Compliance with the ESG regulation presents companies with an organizational challenge. Resources must be created internally, appropriate personnel are required, expertise is needed - we have summarized the 5 biggest challenges.

The 5 biggest challenges of the ESG regulation

1. The lack of personnel

The effort that must be expended to sufficiently comply with the ESG regulation is great. As a result, companies will most likely not be able to cover the workload with their existing human resources. As a result, more staff is needed. However, the problem is not only about the quantity of personnel - those employees working on ESG reporting must also be appropriately qualified. Companies that have built up little or no capacity in the area of sustainability must act now. For example, specialized professionals need to be hired to prepare sustainability reports or to measure and monitor the company's ESG performance.

"Employees who have a good idea of how to make abstract issues measurable and tangible are predestined to work on the ESG regulation"

Matthias Schulmeister


2. Create ESG awareness

Once the appropriate personnel have been recruited from existing resources or newly hired, it may still be necessary to implement awareness-building measures. This means that additional training must take place in order to make the requirements of the ESG regulation comprehensible for all involved and thus implementable. Employees must be sensitized to the topic, which in turn requires time resources.


3. A question of money

The ESG regulation may lead to increased costs for companies, as additional resources and budgets must be allocated to meet the requirements. This is especially true for small and medium-sized companies, which may not have the necessary resources in-house. The costs can arise, for example, from hiring consultants, implementing software tools or building internal capacity.


4. Overcoming boundaries

Meeting the requirements of the ESG regulation typically requires cross-departmental collaboration and coordination within a company. To identify, measure, assess and manage the company's environmental, social and governance risks and opportunities, different departments such as sustainability, finance, risk, HR and procurement management need to work closely together. For many companies, this means organizational transformation.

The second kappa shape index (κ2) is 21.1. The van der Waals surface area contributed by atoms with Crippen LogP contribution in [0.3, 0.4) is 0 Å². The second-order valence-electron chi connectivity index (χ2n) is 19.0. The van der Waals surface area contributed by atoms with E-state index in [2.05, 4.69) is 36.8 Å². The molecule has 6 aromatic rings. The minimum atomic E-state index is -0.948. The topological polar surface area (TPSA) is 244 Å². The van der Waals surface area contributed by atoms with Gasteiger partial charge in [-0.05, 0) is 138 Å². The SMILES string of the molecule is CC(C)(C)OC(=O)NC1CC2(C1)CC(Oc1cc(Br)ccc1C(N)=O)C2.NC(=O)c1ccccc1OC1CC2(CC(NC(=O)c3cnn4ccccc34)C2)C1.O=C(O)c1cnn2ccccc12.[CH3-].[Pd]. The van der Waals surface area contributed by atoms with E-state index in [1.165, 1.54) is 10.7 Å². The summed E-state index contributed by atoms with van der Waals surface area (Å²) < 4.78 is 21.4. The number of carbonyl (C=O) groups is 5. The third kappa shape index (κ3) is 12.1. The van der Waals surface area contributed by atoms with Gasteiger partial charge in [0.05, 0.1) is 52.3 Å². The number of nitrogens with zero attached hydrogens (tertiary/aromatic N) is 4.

5. ESG as a lived practice?

Broadly speaking, the ESG Regulation presents companies with two major tasks:

  • First, reporting must be done properly and in accordance with the requirements. ESG performance must be regularly monitored, updated and reported for this purpose. This requires a well-organized and systematic reporting process to ensure that all information is reliable and consistent.
  • On the other hand, ESG practices must of course actually be lived, because: even the best reporting cannot replace a lack of practice. To achieve this, company processes that have been established and successful for years may have to be changed.

The benefits of the ESG regulation: How your company can score

However, for all the challenges that the ESG regulation provides, it should not be ignored that it also brings certain benefits to companies. Here is a short list:

  • Enhanced image: A transparent and credible ESG profile can improve the company's reputation among customers, investors, employees and other stakeholders and strengthen trust in the company.
  • Employee retention and recruitment: A credible ESG profile can help attract and retain talented employees, especially young professionals who are committed to social and environmental issues.
  • Access to capital: Investors and lenders are increasingly paying attention to ESG performance and prefer companies with a strong ESG profile. A strong ESG profile can therefore improve access to capital and financing.
  • Cost savings: Sustainability measures can also lead to cost savings, for example by reducing energy and material consumption or optimizing supply chains.


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A strong ESG profile promotes trust in your company

The ESG regulation is an extraordinary organizational challenge - companies have a lot of work to do. But especially nowadays - in times of the New Work movement - applicants want to identify with the company they work for and ask about the values and culture of their (future) employer. In this context, a strong ESG profile is a good way to present yourself to the outside world and keep up with the competition in recruiting.

Do you want to expand your team? We're happy to help - get in touch with us today.